H190 x W200 mm
Punched holes used for pagination.
Aerssens and Hedi Kyle are long-time friends, whose correspondence has often consisted of an exchange of small models. Memories is an integrated variant of the Panorama Book structure, featuring as it does panels within panels, two 8-leaf booklets bound into front and back with paper hinges, and three pairs of mylar folders holding “found nature” items such as a feather, a grain stalk and whatever might have caught Aerssens’ eye.
Aerssen’s signature image of birds on his region’s wide, flat horizon.
H298 x W214 mm
Aerssens loves cardboard as a material and created Clamp to illustrate its beauty. It illustrates, too, his constant search for elegant closures (whether with magnets, folds, pin/dowel or tabs and slots). As he put it in a conversation, “I’m a structure guy”.
The four tinted papers that hang like small abstract paintings in the framing pages speak to another of Aerssens’ comments about this leanings: “Presentation — display — has always interested me”.
Aerssens’s first employment was in bookbinding, but early on, he turned to carpentry and its engineering side before ultimately returning to bookbinding and containers of books and other objects. The experience of careful planning and a carpenter’s approach shines out of his every work. Look especially under Further Reading at his design work for Pierre Lecuire’s Dédale. Yet his quick answer when asked what other bookbinders probably have to say about him and his work? “The anarchist of bookbinders!”
A Visit to Cor Aerssens’ Studio, Warffum, The Netherlands (7 June 2018)
Remote as Warffum may seem from the armchair, it is easily accessible by train (Amsterdam-Groningen-Warffum). Artists from around the world book the small number of places in Aerssens’ workshops years in advance.
The large display objects and containers atop the bookshelf are finished in encaustic, another of the unusual features of Aerssens work.
Good luck spotting on his desk the Corfolder (a bonefolder for boxes). Sweden’s Monica Langwe can provide a Teflon one made to Aerssens’ design if you like.
Every work opens to reveal some element of ingenuity such as layered reveal-flaps, framed sheets of mica or double-hinged spines. One of Aerssens several innovations is the Groninger binding, which is generally a fully cardboard binding. Books with this binding open and lay perfectly flat.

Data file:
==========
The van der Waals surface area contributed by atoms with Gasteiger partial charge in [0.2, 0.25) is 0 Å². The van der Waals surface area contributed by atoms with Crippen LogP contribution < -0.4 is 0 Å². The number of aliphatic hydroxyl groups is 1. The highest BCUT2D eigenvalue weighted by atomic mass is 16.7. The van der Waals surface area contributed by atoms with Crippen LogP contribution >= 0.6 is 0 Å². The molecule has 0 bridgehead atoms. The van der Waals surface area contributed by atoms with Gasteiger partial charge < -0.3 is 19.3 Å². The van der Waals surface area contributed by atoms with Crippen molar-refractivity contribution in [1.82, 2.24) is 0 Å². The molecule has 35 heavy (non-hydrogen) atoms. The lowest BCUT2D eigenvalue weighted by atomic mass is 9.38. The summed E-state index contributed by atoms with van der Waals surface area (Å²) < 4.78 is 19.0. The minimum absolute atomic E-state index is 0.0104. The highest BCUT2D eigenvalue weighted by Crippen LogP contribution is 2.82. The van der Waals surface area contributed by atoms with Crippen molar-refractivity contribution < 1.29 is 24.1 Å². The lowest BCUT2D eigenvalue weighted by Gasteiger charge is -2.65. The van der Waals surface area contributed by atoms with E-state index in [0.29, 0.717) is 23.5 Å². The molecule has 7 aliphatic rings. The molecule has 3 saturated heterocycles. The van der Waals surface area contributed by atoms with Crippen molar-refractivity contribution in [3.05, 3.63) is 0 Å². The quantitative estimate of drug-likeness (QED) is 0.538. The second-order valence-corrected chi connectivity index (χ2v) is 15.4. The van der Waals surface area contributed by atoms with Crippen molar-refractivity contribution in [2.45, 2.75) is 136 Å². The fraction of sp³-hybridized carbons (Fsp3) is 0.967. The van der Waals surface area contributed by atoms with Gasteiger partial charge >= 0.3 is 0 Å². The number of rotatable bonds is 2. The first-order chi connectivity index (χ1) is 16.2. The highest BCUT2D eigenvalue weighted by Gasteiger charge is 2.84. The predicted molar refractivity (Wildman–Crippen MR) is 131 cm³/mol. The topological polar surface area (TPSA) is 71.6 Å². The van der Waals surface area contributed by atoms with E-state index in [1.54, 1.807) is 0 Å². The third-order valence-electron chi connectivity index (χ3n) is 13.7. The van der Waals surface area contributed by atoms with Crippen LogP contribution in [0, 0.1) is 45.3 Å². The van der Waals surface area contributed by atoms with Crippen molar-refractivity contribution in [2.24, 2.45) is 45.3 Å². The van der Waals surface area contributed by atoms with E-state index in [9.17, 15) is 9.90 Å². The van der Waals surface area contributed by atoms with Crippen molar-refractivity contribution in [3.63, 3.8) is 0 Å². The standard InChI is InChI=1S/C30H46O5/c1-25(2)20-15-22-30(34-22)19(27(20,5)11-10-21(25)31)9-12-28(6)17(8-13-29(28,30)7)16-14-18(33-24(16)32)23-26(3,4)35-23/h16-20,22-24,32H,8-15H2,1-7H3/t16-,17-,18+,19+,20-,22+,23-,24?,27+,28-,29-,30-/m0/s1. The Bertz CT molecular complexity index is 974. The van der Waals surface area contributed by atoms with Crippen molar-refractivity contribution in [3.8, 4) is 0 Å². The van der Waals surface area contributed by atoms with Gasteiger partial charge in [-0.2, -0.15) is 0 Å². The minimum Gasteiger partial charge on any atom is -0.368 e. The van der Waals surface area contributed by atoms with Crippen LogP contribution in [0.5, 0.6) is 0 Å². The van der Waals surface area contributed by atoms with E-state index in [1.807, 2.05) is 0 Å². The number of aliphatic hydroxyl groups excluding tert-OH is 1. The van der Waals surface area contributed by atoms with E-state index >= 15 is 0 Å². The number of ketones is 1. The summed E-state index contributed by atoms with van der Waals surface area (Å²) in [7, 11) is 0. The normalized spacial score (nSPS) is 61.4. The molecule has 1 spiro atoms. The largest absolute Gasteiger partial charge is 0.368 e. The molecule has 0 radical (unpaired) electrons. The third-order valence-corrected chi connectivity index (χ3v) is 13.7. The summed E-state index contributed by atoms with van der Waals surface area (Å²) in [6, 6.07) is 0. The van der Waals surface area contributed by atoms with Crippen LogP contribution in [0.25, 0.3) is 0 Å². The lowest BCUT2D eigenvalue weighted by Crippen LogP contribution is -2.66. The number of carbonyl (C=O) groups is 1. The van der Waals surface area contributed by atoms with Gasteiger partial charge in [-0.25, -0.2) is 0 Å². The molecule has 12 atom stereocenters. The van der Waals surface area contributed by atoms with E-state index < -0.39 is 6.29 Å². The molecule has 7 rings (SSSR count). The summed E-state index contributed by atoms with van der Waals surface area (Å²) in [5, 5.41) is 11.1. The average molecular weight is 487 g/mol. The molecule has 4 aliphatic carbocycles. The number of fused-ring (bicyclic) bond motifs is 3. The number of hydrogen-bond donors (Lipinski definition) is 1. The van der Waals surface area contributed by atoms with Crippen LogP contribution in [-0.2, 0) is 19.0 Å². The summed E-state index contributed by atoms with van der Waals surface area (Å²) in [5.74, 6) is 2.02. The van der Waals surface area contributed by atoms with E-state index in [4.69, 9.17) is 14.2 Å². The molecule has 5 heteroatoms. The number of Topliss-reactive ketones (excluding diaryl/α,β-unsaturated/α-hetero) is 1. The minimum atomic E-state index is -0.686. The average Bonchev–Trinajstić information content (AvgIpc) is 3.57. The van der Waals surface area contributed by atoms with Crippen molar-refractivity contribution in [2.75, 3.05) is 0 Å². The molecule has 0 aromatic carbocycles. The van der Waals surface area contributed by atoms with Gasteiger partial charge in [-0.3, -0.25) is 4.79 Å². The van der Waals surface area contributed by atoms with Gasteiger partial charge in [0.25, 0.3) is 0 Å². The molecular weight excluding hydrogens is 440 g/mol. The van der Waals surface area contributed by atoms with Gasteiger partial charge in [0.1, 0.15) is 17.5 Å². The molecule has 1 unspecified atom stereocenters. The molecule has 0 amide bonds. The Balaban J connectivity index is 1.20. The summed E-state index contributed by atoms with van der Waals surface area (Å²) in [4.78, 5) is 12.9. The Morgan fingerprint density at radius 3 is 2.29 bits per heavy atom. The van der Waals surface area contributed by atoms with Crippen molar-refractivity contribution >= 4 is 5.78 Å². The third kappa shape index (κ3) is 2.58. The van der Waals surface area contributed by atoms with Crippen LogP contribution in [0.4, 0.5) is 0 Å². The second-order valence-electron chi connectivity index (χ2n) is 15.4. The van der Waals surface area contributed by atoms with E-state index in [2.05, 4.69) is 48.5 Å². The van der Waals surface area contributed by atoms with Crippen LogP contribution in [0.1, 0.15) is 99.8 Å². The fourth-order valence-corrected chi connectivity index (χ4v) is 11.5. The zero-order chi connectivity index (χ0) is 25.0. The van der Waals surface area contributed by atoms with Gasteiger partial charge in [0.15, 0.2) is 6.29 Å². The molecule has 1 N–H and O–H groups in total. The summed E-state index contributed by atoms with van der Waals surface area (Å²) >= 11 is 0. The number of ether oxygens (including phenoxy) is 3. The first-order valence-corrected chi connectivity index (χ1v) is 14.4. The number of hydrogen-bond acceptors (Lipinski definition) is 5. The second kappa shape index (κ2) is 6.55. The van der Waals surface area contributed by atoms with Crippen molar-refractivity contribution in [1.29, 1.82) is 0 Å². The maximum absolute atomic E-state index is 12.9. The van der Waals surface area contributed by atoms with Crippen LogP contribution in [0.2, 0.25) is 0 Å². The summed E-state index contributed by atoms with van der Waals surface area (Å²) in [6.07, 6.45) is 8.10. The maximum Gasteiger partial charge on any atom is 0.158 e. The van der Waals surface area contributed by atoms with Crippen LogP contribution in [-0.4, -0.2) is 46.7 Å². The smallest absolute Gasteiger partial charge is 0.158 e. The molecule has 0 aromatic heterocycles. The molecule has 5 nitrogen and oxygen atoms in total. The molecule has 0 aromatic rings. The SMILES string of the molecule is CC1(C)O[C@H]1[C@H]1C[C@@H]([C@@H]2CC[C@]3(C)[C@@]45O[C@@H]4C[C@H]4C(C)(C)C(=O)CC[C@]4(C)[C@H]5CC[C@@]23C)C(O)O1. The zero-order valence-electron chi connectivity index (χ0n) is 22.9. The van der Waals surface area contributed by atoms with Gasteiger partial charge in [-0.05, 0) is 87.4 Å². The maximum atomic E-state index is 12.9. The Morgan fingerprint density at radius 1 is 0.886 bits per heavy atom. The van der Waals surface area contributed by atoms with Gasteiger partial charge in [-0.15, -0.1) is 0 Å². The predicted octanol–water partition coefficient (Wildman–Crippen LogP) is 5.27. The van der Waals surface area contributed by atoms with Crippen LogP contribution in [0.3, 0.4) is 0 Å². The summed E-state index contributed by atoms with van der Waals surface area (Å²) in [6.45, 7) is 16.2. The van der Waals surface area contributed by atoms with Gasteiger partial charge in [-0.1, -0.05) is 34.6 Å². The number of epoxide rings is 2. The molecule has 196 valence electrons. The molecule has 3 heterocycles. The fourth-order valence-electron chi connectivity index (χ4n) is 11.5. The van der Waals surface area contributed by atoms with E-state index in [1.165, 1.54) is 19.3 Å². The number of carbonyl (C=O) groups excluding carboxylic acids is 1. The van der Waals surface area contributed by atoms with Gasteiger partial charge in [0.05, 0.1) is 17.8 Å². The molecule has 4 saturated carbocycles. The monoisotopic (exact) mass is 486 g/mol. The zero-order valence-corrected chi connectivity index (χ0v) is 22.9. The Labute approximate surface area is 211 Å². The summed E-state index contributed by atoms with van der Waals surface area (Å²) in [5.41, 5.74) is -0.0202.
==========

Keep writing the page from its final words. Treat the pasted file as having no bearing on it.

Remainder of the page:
The Groninger binding, designed by Cor Aerssens. Photo: Cor Aerssens site, row 18, no. 2.
Photo: Cor Aerssens site, row 18, no. 3.
A part of the book block is sewn with and integrated in the boards as is the spine, which obviates any need for endpapers or covering on the boards to keep book block and boards together. Other material can be used for a Groninger binding, such as kozo in the example below.
Photo: Cor Aerssens site, row 17, no. 2.
Aerssens, Cor. Het dozen : activiteiten rond het begrip ‘dozen’ (Groningen: Cor Aerssens, 1998). Consists of two workbooks on creating boxes: part I ‘construction and covering of functional boxes’ and part II ‘step-by-step plan and objective boxes’.
Aerssens, Cor. “‘Box’: A Monument to the Last Period of a Friendship.” New Bookbinder, vol. 32, July 2012, p. 23.
Aerssens, Cor. Ontwerp van Cor Aerssens voor Dédale van Pierre Lecuire. Met aantekeningen en schetsen (Warffum, 2003). The Koninklijke Bibliotheek commissioned Aerssens to create a display/binding for Lecuire’s artist’s book with André Lanskoy Dédale. In addition to the five boxes stacked in a pyramid (not pictured here), Aerssens delivered his detailed design notes and sketches (shown below), which demonstrate his carpentry background.
Goddijn, Peter. Westerse boekbindtechnieken van Middeleuwen tot heden: een handleiding voor het maken van boekmodellen (Amsterdam: De Buitenkant, 2001). Boekband. Met was behandeld bord in tinten goudbruin, en goudgeel (Warffum, 2002). The KB also commissioned this binding of Goddijn’s guidebook to making book models, based on his study of bookbinding techniques from the Middle Ages to the present. Note the encaustic finish of the cover and end papers. As the cover moves, the finish shimmers and changes colours across that spectrum of yellow-brown to yellow-gold in a way that the photos are hard-pressed to capture. In the preceding section, other works with an encaustic finish can been seen on the top shelf in the workshop photo. The binding itself takes a cue from the book’s content (see below), but it is in fact a Groninger binding (see section above).
My thanks to Paul van Capelleveen and the staff at the Dutch National Library in The Hague for their kind assistance.